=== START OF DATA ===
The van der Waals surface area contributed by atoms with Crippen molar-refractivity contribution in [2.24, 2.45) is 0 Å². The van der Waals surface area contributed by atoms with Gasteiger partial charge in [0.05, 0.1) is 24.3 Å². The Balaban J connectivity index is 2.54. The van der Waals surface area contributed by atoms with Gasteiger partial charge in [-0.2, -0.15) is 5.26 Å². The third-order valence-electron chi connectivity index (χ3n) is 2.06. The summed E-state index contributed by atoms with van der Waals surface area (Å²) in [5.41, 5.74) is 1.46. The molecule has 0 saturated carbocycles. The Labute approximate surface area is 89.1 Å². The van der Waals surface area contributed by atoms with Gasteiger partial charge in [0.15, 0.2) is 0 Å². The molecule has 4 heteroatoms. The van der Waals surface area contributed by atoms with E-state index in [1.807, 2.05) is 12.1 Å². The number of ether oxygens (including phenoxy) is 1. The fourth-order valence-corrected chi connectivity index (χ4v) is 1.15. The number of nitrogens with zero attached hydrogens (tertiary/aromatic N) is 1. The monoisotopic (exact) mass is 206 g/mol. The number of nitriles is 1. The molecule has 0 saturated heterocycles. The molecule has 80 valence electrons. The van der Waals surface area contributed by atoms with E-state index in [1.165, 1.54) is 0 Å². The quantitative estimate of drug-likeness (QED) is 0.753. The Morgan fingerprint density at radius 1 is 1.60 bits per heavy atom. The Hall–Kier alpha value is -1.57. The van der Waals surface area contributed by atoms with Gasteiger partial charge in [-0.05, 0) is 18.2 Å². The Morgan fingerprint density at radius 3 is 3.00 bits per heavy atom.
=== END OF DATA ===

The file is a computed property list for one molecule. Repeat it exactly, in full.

The van der Waals surface area contributed by atoms with Crippen molar-refractivity contribution in [2.24, 2.45) is 0 Å². The van der Waals surface area contributed by atoms with Gasteiger partial charge in [0.05, 0.1) is 24.3 Å². The Balaban J connectivity index is 2.54. The van der Waals surface area contributed by atoms with Gasteiger partial charge in [-0.2, -0.15) is 5.26 Å². The third-order valence-electron chi connectivity index (χ3n) is 2.06. The summed E-state index contributed by atoms with van der Waals surface area (Å²) in [5.41, 5.74) is 1.46. The molecule has 0 saturated carbocycles. The Labute approximate surface area is 89.1 Å². The van der Waals surface area contributed by atoms with Gasteiger partial charge in [0.15, 0.2) is 0 Å². The molecule has 4 heteroatoms. The van der Waals surface area contributed by atoms with E-state index in [1.807, 2.05) is 12.1 Å². The number of ether oxygens (including phenoxy) is 1. The fourth-order valence-corrected chi connectivity index (χ4v) is 1.15. The number of nitrogens with zero attached hydrogens (tertiary/aromatic N) is 1. The monoisotopic (exact) mass is 206 g/mol. The number of nitriles is 1. The molecule has 0 saturated heterocycles. The molecule has 80 valence electrons. The van der Waals surface area contributed by atoms with E-state index in [1.165, 1.54) is 0 Å². The quantitative estimate of drug-likeness (QED) is 0.753. The Morgan fingerprint density at radius 1 is 1.60 bits per heavy atom. The Hall–Kier alpha value is -1.57. The van der Waals surface area contributed by atoms with Gasteiger partial charge in [-0.05, 0) is 18.2 Å². The Morgan fingerprint density at radius 3 is 3.00 bits per heavy atom.